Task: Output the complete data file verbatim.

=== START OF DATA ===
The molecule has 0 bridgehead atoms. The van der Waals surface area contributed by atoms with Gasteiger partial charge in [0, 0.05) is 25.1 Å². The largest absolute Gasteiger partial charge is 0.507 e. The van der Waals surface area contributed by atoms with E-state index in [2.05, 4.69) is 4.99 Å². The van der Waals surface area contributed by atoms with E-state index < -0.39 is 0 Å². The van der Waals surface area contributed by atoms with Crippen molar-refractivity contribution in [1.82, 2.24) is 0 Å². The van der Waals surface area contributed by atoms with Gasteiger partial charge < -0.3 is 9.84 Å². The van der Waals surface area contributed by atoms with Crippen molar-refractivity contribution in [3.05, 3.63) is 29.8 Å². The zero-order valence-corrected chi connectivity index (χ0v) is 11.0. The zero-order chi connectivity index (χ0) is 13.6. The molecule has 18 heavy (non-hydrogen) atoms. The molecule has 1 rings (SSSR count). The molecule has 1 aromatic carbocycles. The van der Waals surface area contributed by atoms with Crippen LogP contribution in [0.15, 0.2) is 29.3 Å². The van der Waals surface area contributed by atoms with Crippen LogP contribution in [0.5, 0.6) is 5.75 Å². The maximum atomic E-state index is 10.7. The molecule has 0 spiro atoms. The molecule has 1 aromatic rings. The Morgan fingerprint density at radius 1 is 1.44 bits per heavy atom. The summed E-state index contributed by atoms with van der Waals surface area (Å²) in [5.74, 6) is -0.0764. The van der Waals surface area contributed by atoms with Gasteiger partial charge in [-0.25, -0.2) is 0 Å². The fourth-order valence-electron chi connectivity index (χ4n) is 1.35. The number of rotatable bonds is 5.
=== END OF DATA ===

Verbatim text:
The molecule has 0 bridgehead atoms. The van der Waals surface area contributed by atoms with Gasteiger partial charge in [0, 0.05) is 25.1 Å². The largest absolute Gasteiger partial charge is 0.507 e. The van der Waals surface area contributed by atoms with E-state index in [2.05, 4.69) is 4.99 Å². The van der Waals surface area contributed by atoms with E-state index < -0.39 is 0 Å². The van der Waals surface area contributed by atoms with Crippen molar-refractivity contribution in [1.82, 2.24) is 0 Å². The van der Waals surface area contributed by atoms with Gasteiger partial charge < -0.3 is 9.84 Å². The van der Waals surface area contributed by atoms with Crippen molar-refractivity contribution in [3.05, 3.63) is 29.8 Å². The zero-order valence-corrected chi connectivity index (χ0v) is 11.0. The zero-order chi connectivity index (χ0) is 13.6. The molecule has 18 heavy (non-hydrogen) atoms. The molecule has 1 rings (SSSR count). The molecule has 1 aromatic carbocycles. The van der Waals surface area contributed by atoms with Crippen LogP contribution in [0.15, 0.2) is 29.3 Å². The van der Waals surface area contributed by atoms with Crippen LogP contribution in [0.5, 0.6) is 5.75 Å². The maximum atomic E-state index is 10.7. The molecule has 0 spiro atoms. The molecule has 1 aromatic rings. The Morgan fingerprint density at radius 1 is 1.44 bits per heavy atom. The summed E-state index contributed by atoms with van der Waals surface area (Å²) in [5.74, 6) is -0.0764. The van der Waals surface area contributed by atoms with Gasteiger partial charge in [-0.25, -0.2) is 0 Å². The fourth-order valence-electron chi connectivity index (χ4n) is 1.35. The number of rotatable bonds is 5.